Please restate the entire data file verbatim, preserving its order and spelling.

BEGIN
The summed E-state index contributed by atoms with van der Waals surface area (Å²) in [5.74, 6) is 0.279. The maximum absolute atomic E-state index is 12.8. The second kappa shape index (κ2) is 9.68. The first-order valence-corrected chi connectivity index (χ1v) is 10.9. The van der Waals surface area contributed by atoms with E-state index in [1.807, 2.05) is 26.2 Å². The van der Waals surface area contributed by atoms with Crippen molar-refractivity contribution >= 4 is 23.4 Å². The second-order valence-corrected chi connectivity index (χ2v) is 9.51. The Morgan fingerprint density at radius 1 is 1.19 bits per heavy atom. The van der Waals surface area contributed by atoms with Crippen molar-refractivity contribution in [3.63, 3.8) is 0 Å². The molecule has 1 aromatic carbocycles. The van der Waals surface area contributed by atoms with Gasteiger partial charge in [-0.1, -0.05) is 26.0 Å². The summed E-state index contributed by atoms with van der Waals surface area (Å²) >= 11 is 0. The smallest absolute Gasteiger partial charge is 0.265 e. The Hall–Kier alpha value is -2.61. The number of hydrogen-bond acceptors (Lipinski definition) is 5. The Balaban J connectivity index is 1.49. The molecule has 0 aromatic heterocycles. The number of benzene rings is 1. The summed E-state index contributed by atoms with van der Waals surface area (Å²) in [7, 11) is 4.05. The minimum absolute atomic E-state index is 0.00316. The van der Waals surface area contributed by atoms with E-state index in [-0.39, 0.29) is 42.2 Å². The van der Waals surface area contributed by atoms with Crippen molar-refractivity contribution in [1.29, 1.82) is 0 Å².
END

The summed E-state index contributed by atoms with van der Waals surface area (Å²) in [5.74, 6) is 0.279. The maximum absolute atomic E-state index is 12.8. The second kappa shape index (κ2) is 9.68. The first-order valence-corrected chi connectivity index (χ1v) is 10.9. The van der Waals surface area contributed by atoms with E-state index in [1.807, 2.05) is 26.2 Å². The van der Waals surface area contributed by atoms with Crippen molar-refractivity contribution >= 4 is 23.4 Å². The second-order valence-corrected chi connectivity index (χ2v) is 9.51. The Morgan fingerprint density at radius 1 is 1.19 bits per heavy atom. The van der Waals surface area contributed by atoms with Crippen molar-refractivity contribution in [3.63, 3.8) is 0 Å². The molecule has 1 aromatic carbocycles. The van der Waals surface area contributed by atoms with Gasteiger partial charge in [-0.1, -0.05) is 26.0 Å². The summed E-state index contributed by atoms with van der Waals surface area (Å²) >= 11 is 0. The smallest absolute Gasteiger partial charge is 0.265 e. The Hall–Kier alpha value is -2.61. The number of hydrogen-bond acceptors (Lipinski definition) is 5. The Balaban J connectivity index is 1.49. The molecule has 0 aromatic heterocycles. The number of benzene rings is 1. The summed E-state index contributed by atoms with van der Waals surface area (Å²) in [7, 11) is 4.05. The minimum absolute atomic E-state index is 0.00316. The van der Waals surface area contributed by atoms with E-state index in [-0.39, 0.29) is 42.2 Å². The van der Waals surface area contributed by atoms with Crippen molar-refractivity contribution in [1.29, 1.82) is 0 Å².